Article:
Chapter 11: Conclusion: Classical Film Genres and Eastern European Small National Cinemas: Creative Interferences
About the Author
Early chapters verge on extended encyclopedia articles, packed with detailed summaries of the research of previous scholars. The critical style in these sections is apparently due to the “postdoctoral research project that stands as the basis of this monograph” (p. 16). But here encyclopedic is a compliment, and the book as a whole brilliantly justifies bringing together these two Eastern European cinemas. After discussing “small national cinemas” and “glocality” Virginás turns her focus to individual genres: melodrama, Westerns and thrillers, horror and science fiction, film noir, and women’s films. Virginás skillfully navigates between film theory written in English and scholarship written in Romanian and Hungarian. A real gift to Anglophone film scholars. Recommended. Lower-division undergraduates through faculty.
Andrea Virginás’ comparative account of Hungarian and Romanian cinema in the wake of the relevant countries’ accession to the European Union sheds light on the dynamics of small nationhood through the well-selected optic of genre formation and transnational collaboration. This book makes a valuable contribution and deserves a wide audience.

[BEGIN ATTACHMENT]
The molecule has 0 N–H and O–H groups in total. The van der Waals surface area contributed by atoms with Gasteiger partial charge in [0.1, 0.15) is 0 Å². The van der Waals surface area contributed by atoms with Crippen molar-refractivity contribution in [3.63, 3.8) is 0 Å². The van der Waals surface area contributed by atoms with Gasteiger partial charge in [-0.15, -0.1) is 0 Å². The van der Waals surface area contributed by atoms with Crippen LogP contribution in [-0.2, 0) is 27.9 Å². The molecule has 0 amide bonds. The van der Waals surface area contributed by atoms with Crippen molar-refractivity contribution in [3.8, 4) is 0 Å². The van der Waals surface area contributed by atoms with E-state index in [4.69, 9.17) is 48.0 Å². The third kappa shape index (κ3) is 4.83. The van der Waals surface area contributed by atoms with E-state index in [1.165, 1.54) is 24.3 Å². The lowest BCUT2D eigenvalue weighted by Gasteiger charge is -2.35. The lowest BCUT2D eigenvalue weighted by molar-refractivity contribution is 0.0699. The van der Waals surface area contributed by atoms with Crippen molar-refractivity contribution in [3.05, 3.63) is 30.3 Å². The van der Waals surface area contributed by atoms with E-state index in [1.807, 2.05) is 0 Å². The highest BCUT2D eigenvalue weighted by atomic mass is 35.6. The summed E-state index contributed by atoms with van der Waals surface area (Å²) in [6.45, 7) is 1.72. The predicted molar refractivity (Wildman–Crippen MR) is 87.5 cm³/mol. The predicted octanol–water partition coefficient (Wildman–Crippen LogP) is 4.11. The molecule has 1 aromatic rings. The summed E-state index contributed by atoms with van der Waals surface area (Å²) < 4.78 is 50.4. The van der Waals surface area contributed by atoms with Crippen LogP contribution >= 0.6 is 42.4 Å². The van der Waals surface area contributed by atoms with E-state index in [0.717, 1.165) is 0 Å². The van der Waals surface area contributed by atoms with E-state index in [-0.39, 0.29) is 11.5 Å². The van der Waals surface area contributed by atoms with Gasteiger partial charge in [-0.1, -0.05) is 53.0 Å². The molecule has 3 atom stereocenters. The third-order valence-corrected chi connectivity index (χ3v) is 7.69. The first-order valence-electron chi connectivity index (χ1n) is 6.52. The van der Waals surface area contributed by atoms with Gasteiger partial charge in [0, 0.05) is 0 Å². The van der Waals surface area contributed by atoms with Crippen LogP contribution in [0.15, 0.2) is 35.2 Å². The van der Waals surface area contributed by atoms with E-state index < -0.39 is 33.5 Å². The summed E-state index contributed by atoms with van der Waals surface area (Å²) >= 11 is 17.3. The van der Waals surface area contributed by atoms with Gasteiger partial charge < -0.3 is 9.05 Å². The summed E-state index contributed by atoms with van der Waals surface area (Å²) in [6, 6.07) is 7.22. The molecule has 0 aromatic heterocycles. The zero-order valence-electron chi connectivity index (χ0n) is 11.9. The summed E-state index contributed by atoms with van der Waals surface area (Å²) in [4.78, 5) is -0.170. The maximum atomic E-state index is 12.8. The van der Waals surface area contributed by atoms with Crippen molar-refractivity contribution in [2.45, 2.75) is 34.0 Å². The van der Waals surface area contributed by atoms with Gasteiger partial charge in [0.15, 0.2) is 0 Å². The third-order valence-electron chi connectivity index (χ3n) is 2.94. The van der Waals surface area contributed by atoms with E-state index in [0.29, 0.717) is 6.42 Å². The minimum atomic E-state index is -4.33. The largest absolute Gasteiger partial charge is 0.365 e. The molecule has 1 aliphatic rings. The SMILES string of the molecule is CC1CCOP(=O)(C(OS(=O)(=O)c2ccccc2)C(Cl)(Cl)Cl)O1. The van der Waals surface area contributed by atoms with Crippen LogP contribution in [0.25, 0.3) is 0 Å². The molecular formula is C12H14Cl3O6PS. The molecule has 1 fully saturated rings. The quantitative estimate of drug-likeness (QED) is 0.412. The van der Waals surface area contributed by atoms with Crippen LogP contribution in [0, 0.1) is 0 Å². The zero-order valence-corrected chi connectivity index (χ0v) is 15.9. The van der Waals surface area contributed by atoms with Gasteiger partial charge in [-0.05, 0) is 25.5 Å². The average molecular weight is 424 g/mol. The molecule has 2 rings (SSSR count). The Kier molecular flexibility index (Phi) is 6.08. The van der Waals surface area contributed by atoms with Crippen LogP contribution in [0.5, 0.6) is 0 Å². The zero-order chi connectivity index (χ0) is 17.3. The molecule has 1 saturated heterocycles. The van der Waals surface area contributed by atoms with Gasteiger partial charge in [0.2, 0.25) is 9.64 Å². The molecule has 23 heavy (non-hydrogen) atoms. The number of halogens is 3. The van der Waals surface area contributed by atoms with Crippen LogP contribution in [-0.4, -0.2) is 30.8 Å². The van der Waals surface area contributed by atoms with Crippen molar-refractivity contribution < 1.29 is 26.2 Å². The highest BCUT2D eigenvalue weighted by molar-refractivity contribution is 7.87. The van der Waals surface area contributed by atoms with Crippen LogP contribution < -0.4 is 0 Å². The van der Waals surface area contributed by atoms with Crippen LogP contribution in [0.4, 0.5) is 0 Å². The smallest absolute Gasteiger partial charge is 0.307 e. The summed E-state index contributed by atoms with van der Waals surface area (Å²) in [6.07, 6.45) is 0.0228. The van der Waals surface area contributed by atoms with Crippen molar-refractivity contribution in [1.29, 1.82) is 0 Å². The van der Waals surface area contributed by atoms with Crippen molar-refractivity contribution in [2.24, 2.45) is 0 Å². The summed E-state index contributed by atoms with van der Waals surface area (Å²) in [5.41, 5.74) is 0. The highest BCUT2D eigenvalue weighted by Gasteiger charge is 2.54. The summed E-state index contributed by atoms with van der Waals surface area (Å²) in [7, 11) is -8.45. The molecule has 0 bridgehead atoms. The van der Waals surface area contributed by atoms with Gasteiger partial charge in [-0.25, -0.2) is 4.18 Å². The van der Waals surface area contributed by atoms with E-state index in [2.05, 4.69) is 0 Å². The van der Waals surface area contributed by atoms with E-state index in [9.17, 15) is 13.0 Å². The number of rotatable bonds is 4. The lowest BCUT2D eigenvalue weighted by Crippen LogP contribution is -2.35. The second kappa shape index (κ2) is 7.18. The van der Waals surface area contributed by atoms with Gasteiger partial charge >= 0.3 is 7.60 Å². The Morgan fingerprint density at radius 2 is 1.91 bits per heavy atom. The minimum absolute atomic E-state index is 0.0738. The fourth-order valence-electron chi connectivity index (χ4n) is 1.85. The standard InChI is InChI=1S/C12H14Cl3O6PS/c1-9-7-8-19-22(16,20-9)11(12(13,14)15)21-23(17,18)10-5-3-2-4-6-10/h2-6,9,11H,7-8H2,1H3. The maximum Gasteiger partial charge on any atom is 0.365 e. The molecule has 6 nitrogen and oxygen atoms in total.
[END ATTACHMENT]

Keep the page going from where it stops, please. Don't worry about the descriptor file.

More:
Andrea Virginás’ superb study documents the efflorescence of transcultural adaptation and mixing of genres and narrative conventions in films that form an emergent world cinema. This book is especially valuable in showing how post-classical Hollywood interacts with Eastern European, and especially Hungarian and Romanian, cinematic cultures. Readers of Virginás will come away with an enriched set of answers to the question of world cinema.
This book provides a wealth of information about these two film cultures’ linked histories, shared genres, industrial cooperations, and difficulties in a post-cinematic age. But the book also has much to offer to those looking for a model for approaching small cinemas beyond the national category and even beyond the comparative method. This is a thorough and well-researched “pilot study,” as the author calls it, of approaches and methods that can be applied to other contemporary regional cinemas that developed along and across shared borders, tastes, and traumas.